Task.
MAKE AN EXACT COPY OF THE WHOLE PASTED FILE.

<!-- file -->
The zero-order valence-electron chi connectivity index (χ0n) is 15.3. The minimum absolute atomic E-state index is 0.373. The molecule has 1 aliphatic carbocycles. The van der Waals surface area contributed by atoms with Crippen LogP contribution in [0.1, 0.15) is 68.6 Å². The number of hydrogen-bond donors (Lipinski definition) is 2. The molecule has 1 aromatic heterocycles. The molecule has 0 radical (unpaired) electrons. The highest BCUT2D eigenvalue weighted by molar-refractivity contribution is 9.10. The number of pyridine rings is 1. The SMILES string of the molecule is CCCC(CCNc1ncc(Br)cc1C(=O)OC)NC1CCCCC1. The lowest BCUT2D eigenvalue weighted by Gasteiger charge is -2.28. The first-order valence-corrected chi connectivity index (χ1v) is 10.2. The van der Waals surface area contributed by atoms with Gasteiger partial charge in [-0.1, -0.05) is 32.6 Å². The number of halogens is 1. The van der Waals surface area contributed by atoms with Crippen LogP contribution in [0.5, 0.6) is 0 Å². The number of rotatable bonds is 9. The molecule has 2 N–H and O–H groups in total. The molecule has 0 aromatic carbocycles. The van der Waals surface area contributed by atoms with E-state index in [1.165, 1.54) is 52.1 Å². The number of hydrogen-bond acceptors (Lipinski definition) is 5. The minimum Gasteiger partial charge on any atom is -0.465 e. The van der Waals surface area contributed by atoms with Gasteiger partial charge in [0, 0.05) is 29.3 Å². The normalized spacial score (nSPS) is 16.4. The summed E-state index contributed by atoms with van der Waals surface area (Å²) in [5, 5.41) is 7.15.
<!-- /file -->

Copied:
The zero-order valence-electron chi connectivity index (χ0n) is 15.3. The minimum absolute atomic E-state index is 0.373. The molecule has 1 aliphatic carbocycles. The van der Waals surface area contributed by atoms with Crippen LogP contribution in [0.1, 0.15) is 68.6 Å². The number of hydrogen-bond donors (Lipinski definition) is 2. The molecule has 1 aromatic heterocycles. The molecule has 0 radical (unpaired) electrons. The highest BCUT2D eigenvalue weighted by molar-refractivity contribution is 9.10. The number of pyridine rings is 1. The SMILES string of the molecule is CCCC(CCNc1ncc(Br)cc1C(=O)OC)NC1CCCCC1. The lowest BCUT2D eigenvalue weighted by Gasteiger charge is -2.28. The first-order valence-corrected chi connectivity index (χ1v) is 10.2. The van der Waals surface area contributed by atoms with Gasteiger partial charge in [-0.1, -0.05) is 32.6 Å². The number of halogens is 1. The van der Waals surface area contributed by atoms with Crippen LogP contribution in [0.5, 0.6) is 0 Å². The number of rotatable bonds is 9. The molecule has 2 N–H and O–H groups in total. The molecule has 0 aromatic carbocycles. The van der Waals surface area contributed by atoms with E-state index in [1.165, 1.54) is 52.1 Å². The number of hydrogen-bond acceptors (Lipinski definition) is 5. The minimum Gasteiger partial charge on any atom is -0.465 e. The van der Waals surface area contributed by atoms with Gasteiger partial charge in [0, 0.05) is 29.3 Å². The normalized spacial score (nSPS) is 16.4. The summed E-state index contributed by atoms with van der Waals surface area (Å²) in [5, 5.41) is 7.15.